Fairfax Chapter of Virginia Master Naturalists Launches
Conservation Currents, Northern Virginia Soil and Water Conservation District, Summer 2007
A new organization in Northern Virginia aims to boost the number of volunteers striving to protect local lands and waters. The Fairfax Chapter of the Virginia Master Naturalist program will train residents of Fairfax County, Falls Church and the City of Fairfax to become volunteer naturalists, then connect them with vital volunteer stewardship, citizen science and education opportunities in public parks and natural areas.
The Fairfax Chapter is one of 21 existing or forming chapters throughout the Commonwealth, and is only the second in Northern Virginia. (The Banshee Reeks Chapter in Leesburg was established last year). The Fairfax Chapter’s creation comes at an opportune time, as local jurisdictions struggle with rapid urbanization and population growth.
“Fairfax Master Naturalists can supply trained volunteer leaders to help guide the growing number of grassroots environmental groups,” says chapter sponsor Jim McGlone of the Virginia Department of Forestry. “Certified Master Naturalists will help these groups achieve their goals of protecting and enhancing the natural resources of Fairfax County, Falls Church and the City of Fairfax.”
The Virginia Master Naturalist program is based in the state Department of Forestry within Virginia Tech’s College of Natural Resources. Virginia Cooperative Extension, Virginia Department of Conservation and Recreation, Virginia Department of Forestry, Virginia Department of Game and Inland Fisheries, and the Virginia Museum of Natural History underwrite and jointly sponsor the program.
In September, the Fairfax Chapter will debut its three-month certification course, which consists of 36 hours of classroom instruction and 24 hours of field work. The curriculum covers a wide range of natural history and ecological topics, including ornithology, herpetology, geology and climate. While all Master Naturalist chapters provide the basic training that its volunteers will need to work in the field, each chapter tailors the course to fit its local environment and community.
The Fairfax Chapter intends to offer two training courses a year, with the second one beginning in early 2008. Next winter, it will also begin chapter meetings, which will feature a speaker series.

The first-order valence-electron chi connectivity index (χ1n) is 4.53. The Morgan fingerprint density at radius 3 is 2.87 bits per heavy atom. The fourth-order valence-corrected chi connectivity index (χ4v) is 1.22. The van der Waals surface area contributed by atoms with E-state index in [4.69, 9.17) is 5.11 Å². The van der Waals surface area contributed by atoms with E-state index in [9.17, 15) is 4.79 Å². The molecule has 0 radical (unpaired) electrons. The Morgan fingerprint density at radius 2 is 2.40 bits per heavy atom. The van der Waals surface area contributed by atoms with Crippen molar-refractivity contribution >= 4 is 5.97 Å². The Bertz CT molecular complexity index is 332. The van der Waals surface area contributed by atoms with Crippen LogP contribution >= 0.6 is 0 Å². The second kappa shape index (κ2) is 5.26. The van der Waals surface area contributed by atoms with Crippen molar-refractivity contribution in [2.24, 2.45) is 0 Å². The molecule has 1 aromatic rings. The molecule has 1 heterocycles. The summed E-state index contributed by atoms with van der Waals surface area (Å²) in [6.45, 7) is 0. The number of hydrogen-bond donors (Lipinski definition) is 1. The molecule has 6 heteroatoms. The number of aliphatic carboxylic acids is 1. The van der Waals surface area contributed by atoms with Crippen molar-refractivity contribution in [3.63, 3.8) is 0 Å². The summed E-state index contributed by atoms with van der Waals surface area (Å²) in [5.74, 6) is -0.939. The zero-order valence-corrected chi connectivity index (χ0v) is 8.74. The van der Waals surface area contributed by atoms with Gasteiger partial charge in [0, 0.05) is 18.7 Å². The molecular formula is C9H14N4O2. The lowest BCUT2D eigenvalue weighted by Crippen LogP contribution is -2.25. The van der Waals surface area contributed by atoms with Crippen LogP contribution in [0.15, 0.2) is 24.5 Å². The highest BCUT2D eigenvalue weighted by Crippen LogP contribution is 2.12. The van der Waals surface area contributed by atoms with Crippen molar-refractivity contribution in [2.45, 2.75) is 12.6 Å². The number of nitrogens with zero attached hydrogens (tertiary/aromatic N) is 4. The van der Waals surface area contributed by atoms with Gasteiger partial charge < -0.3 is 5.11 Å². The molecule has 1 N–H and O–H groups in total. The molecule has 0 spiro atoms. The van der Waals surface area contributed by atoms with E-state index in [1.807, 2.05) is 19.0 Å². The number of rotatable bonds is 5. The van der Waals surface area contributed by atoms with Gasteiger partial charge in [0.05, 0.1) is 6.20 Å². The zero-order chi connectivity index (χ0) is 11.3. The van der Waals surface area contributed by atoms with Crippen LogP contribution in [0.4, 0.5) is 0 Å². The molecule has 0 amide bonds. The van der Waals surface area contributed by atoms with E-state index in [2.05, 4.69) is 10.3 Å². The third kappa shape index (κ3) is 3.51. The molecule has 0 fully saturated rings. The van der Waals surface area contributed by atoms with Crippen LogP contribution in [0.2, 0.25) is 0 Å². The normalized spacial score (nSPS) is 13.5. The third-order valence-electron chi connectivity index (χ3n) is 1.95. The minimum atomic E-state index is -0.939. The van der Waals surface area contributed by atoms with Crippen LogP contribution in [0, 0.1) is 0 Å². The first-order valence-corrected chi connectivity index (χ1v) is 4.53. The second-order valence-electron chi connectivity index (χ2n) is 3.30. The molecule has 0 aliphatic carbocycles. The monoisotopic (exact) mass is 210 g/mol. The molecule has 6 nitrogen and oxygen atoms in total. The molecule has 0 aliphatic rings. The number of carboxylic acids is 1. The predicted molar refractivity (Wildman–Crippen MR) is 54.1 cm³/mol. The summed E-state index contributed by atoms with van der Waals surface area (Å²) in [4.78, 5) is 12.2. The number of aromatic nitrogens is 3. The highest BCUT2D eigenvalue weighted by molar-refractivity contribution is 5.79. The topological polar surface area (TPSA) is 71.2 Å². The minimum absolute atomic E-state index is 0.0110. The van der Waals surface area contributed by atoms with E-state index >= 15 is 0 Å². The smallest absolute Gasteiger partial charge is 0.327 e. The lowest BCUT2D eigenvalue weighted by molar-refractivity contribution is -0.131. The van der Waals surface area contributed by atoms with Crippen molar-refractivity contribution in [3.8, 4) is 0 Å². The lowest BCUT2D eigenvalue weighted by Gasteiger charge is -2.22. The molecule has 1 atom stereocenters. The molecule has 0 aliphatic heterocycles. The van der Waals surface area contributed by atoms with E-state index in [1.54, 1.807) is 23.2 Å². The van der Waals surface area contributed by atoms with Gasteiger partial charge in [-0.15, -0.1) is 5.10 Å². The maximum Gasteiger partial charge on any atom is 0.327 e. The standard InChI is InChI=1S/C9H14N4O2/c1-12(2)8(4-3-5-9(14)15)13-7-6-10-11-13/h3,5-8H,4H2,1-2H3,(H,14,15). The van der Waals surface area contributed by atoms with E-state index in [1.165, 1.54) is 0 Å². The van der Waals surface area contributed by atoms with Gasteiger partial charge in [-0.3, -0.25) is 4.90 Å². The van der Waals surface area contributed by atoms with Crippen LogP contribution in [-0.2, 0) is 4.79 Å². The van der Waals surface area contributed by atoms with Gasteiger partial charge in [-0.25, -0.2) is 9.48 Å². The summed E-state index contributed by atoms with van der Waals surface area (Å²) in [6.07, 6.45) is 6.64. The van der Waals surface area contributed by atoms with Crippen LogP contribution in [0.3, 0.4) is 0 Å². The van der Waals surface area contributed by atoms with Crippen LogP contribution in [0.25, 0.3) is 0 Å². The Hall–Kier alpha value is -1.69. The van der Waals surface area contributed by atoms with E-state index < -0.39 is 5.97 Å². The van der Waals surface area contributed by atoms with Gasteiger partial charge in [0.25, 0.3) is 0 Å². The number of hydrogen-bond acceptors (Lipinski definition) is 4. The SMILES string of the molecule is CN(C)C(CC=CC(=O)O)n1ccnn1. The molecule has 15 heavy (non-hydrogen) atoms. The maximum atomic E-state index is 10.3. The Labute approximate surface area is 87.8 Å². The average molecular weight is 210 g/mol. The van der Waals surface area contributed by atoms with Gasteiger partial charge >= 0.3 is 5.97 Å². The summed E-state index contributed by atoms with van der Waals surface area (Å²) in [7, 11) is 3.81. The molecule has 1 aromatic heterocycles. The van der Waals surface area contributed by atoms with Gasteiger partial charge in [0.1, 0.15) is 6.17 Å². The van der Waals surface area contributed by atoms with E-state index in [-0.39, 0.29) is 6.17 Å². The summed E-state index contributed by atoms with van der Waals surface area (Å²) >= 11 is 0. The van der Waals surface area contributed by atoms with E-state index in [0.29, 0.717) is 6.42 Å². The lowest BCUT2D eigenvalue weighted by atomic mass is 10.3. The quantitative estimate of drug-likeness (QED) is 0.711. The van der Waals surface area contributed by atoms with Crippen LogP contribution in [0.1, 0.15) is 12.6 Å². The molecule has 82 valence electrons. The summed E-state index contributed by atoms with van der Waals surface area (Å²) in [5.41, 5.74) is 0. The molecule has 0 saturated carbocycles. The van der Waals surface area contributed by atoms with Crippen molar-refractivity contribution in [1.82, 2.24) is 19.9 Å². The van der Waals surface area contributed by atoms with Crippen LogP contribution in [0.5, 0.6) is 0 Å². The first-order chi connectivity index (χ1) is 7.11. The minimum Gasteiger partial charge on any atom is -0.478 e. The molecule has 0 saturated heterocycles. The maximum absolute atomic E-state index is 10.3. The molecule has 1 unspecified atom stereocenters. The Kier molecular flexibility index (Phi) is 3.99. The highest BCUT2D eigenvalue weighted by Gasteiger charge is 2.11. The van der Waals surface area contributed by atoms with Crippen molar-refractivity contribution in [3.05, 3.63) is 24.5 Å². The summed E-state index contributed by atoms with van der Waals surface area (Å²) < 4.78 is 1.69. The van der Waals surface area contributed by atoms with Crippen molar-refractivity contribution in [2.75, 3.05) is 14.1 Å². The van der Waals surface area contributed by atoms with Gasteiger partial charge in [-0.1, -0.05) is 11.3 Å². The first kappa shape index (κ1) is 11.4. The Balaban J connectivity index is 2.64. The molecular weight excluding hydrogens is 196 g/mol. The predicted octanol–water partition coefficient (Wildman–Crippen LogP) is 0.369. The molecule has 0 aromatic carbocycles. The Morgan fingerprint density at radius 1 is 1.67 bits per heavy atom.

Roughly 20 environmental and scientific experts have volunteered to teach the first basic training class. Northern Virginia Soil and Water Conservation District staff with expertise in soil and aquatic ecology are among the faculty.
Graduates of the basic training also must provide 40 hours of volunteer service and take eight hours of advanced training before being certified as a Virginia Master Naturalist. Volunteer service undertaken both by trainees and certified Master Naturalists will include activities such as mapping and evaluating hiking trails, restoring stream valleys by getting rid of invasive weeds and replacing them with native plants, studying wildlife, leading nature center programs, and monitoring stream health.
The Fairfax Chapter anticipates participating in NVSWCD’s water quality protection programs, including volunteer stream monitoring and storm drain education. The district is one of several corporate and government sponsors of the chapter, an arrangement that benefits both the volunteer program and the sponsoring organizations. Sponsors may offer classroom space, training instructors and materials; in return, they are connected to a corps of well-trained volunteers eager to participate in the organizations’ many environmental and conservation projects.
Questions about the Fairfax Chapter or requests to be added to the chapter’s e-mail list should be sent to FairfaxMasterNaturalists@gmail.com.
Special thanks to Stacey Evers and Harry Glasgow for contributing to this article.